Nearly four years ago, Superstorm Sandy pushed a massive tidal surge into the Arthur Kill, flooding the communities and industrial sites that line its banks. Some of the heaviest damage occurred in Sewaren, where four power plants and a nearby electric switching station were under water, cutting off power to the refineries and other businesses that surround the site.
After the storm, PSEG’s employees worked for days, drying and repairing equipment to get both the power plants and the switching station back online. Refineries, businesses and residential customers remained in the dark for days before crews were finally able to restore power.
Since then, PSEG has invested billions of dollars to repair the historic storm’s damage and fortify New Jersey’s energy grid to be more resilient against extreme weather – including the next Superstorm Sandy.
On Tuesday, PSEG commemorated two substantial milestones in that investment: Groundbreaking for construction of the Sewaren 7 Generating Station and the opening of the new, elevated Sewaren Switching Station. PSEG CEO and Chairman Ralph Izzo was joined by New Jersey Gov. Chris Christie, Senate President Stephen Sweeney and Woodbridge Mayor John McCormac to help mark the day’s significance.
Christie said infrastructure projects like those in Sewaren are good indicators of how well New Jersey has recovered from Sandy’s storm and flood damage – and what it means for the state’s future.
“Energy reliability is something we learned a significant bit about during Sandy,” Christie said. “New Jersey has to establish a new level of resiliency to natural disasters, and we’re working with energy companies like PSEG to harden our energy systems and make us less susceptible to storm damage.”
“Together, these upgrades make us better as a state,” Christie continued. “We learned an extraordinary amount 3½ years ago. We’re making ourselves better and stronger, post-Sandy, than we were before.”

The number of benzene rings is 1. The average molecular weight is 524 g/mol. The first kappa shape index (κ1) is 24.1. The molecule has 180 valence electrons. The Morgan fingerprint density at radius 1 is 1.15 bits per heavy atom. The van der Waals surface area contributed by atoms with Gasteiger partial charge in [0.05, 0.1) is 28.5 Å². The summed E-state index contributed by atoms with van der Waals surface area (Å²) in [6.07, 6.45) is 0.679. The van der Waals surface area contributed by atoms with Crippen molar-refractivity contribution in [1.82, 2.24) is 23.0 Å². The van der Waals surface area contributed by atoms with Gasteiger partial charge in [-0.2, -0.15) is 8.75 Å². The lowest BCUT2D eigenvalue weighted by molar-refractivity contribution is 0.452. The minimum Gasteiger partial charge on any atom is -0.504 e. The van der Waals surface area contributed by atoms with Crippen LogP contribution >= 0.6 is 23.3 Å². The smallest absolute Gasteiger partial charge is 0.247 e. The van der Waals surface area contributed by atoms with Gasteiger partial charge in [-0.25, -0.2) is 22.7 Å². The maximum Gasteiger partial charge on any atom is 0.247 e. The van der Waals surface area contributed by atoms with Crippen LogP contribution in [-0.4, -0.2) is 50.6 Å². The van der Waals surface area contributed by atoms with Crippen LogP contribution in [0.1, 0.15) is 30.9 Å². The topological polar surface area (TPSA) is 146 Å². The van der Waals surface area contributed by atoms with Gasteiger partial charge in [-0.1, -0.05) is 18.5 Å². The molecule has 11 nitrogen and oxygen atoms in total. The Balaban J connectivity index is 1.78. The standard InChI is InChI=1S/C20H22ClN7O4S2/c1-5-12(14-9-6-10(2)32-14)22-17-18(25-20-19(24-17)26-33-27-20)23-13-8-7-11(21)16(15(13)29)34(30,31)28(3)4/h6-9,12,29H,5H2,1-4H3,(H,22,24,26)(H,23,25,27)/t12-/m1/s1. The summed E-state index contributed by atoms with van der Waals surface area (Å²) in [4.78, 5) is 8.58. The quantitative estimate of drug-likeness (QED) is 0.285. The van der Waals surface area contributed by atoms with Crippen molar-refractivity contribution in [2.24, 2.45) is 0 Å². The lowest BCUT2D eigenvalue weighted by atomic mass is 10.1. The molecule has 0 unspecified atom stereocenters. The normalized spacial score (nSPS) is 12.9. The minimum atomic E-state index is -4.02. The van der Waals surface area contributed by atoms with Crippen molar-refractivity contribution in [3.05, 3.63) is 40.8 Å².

In his remarks, Izzo recalled the work performed by PSEG crews to get Sewaren’s power plants and switching station back online after the storm.
“It’s hard to believe it was almost four years ago when almost this entire site was flooded by the storm surge from Superstorm Sandy,” Izzo said. “While I would grade the employees at PSEG an A+ for their restoration work, there’s no question that we all would have been a lot better off if no one had lost power to begin with.”
“It was clear we needed to make our systems more resilient in the wake of severe weather,” Izzo said. ”Together, these projects ensure that we’re ready to weather the next storm.”
The Sewaren 7 Generating Station is a $600 million combined-cycle power plant that will run primarily on natural gas and will generate enough electricity to power half a million New Jersey homes. The high-efficiency plant also will be equipped with best-in-class emissions-control technology.
When it opens in the summer of 2018, the 540MW power plant will replace four existing generating stations on the same site – Sewaren 1-4 – which are to be retired. At almost 70 years old, Sewaren 1-4 are currently the oldest functioning power plants in New Jersey.
The Sewaren Switching Station is the first elevated station to be placed into service as part of PSE&G’s $1.2 billion Energy Strong program, which is designed to bring resiliency to New Jersey’s entire energy grid. PSE&G has spent $125 million to elevate and upgrade the switching station and install new, elevated transmission facilities around the site.
Both new facilities translate into considerable economic impact for both their host community and the entire state.
“We have to look at infrastructure as a way to improve the economy of this state,” Sweeney said, pointing to the Energy Strong program as an example of investment that creates reliability and predictability, which is important to those who do business in New Jersey.
“We need to make these investments to capture the effectiveness of technology and put people to work,” he said. “There are going to be hundreds of people going to work here. That’s a good thing for the economy of this state.”
Over the next two years, construction of the Sewaren 7 Generating Station will create roughly 350 jobs. Once it’s up and running, it will employ as many as 28 permanent, full-time workers.
At its peak, work on the various components of the Sewaren Switch improvements employed 150 workers per day, including laborers, electricians, operating engineers and tradesmen.
The projects will generate $50 million in local taxes over the next 30 years, McCormac said, making PSEG one of the Top 10 taxpayers in Woodbridge.
“We look forward to many, many more years of working together (with PSEG) for the benefit of the residents of Woodbridge,” McCormac said.
Jim Namiotka – Lead Corporate Writer, PSEG